During the height of the secularization controversy when Burgos had become widely known as the vigorous champion of the cause of the Filipino clergy, the Cavite Mutiny broke out on January 20, 1872. The outbreak of the mutiny afforded the Spanish authorities and the ecclesiastical authorities a very good opportunity to get rid of him. Thus, through the influence and machination of the friars, Burgos, together with Father Mariano Comes and Father Jacinto Zamora were implicated in the mutiny. They were arrested and charged with conspiring against the state and organizing the mutiny in Cavite on the night of January 20.


          On February 15, 1872, the three priests were formally tried by the military court headed by Col. Francisco Moscoso. As the members of the court were all their enemies, the three priests were denied a fair trial.


          After the prosecutors had presented the charges and their evidences, Jose Arrieta, counsel for Burgos, offered no defense for his client. Instead he stated that Burgos had confessed his guilt. Protesting the action of his lawyer, Burgos stood up to face the Council of War, and said, "I have not confessed any guilt and I am not guilty; that is not my defense; that gentleman (pointing to Arrieta) had changed it. I deny all the charges against me. They have no foundation in fact or in law."


          Between 5 and 6 o'clock a.m., February 16, 187? the priests were gathered at the guardroom at Fort Santiago and there Major Boscasa read their sentence: death by garrote.


          At sunrise of that fateful day, February 17, the three priests met their death at Bagumbayan. Prior to their execution, Governor-General Rafael de Izquierdo requested the Archbishop of Manila to degrade the three priests by removing their priestly habits. His Grace, Gregorio Meliton Martinet, who was then the Archbishop of Manila, stubbornly refused this unholy request, for he was inclined to believe that the three condemned priests were innocent. They were therefore allowed to wear their habits.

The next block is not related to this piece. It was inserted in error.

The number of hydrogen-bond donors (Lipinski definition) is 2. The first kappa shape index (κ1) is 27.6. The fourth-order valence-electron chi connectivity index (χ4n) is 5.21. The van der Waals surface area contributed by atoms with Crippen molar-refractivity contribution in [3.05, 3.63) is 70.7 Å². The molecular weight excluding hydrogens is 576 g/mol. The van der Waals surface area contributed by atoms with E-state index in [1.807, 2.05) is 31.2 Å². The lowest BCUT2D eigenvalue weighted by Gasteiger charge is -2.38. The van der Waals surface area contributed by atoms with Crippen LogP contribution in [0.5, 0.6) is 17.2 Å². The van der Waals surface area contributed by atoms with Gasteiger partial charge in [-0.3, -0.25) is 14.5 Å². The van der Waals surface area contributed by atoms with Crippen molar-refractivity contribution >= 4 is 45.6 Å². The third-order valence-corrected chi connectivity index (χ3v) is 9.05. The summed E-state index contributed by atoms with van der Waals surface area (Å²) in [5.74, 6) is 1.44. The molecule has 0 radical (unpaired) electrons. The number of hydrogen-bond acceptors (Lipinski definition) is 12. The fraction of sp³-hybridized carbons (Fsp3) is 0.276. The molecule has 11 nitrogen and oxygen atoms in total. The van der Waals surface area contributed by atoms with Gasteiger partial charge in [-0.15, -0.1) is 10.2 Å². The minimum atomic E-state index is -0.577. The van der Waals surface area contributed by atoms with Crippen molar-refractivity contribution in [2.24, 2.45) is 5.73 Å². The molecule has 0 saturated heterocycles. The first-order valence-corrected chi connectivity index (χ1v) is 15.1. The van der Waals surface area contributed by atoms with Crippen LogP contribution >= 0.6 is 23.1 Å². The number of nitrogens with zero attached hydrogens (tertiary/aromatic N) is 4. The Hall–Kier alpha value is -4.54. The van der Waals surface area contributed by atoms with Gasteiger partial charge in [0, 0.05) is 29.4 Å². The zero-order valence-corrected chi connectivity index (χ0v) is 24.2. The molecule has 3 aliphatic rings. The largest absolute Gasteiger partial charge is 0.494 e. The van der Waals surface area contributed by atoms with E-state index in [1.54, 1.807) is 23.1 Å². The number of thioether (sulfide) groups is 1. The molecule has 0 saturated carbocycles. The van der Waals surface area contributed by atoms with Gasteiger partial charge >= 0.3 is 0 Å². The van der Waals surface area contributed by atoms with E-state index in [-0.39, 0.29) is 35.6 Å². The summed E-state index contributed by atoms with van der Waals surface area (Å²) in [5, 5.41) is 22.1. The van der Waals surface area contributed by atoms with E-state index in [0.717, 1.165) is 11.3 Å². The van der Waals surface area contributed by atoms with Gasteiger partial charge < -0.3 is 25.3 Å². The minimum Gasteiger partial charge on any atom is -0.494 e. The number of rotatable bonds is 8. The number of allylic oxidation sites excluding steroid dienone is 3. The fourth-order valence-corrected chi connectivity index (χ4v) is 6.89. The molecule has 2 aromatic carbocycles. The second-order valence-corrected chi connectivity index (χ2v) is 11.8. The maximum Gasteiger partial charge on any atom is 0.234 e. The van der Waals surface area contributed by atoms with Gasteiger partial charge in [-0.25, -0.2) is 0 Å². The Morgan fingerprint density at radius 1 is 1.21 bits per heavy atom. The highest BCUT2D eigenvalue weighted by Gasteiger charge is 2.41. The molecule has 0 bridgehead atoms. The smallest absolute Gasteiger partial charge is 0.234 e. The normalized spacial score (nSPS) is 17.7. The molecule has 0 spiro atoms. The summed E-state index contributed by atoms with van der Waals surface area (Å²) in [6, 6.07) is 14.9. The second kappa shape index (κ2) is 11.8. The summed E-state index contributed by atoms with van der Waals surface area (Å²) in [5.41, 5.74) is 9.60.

Of the three priests, Burgos was the last to be executed. As he ascended the stairs, his glance met that of Major Boscasa. Fr. Burgos stopped a while and said:


"I forgive you, and may God forgive you as I have forgiven you," He proceeded and sat down on the execution bench. Suddenly he got up and spoke in a loud voice:


   "But what wrong have I done? Shall I die without reason? My God, is there no justice at all on earth?"


          Before doing his work, the executioner approached Burgos.

   "Father", said he, "forgive me for what I am about to do." "I forgive you my son," was the quiet reply. "Do what is your duty."


          Then he turned to the people who were present and who were down on their knees. Father Burgos then extended his hands and gave them his blessings.


          As he was being strangulated, Father Burgos prayed: "My Lord Father of mine, receive into Your Bosom, the soul of an inno..."


          Death cut short his last prayer. Burgos died at 8:00 a.m. as a patriot and martyr for the cause of the Filipinos.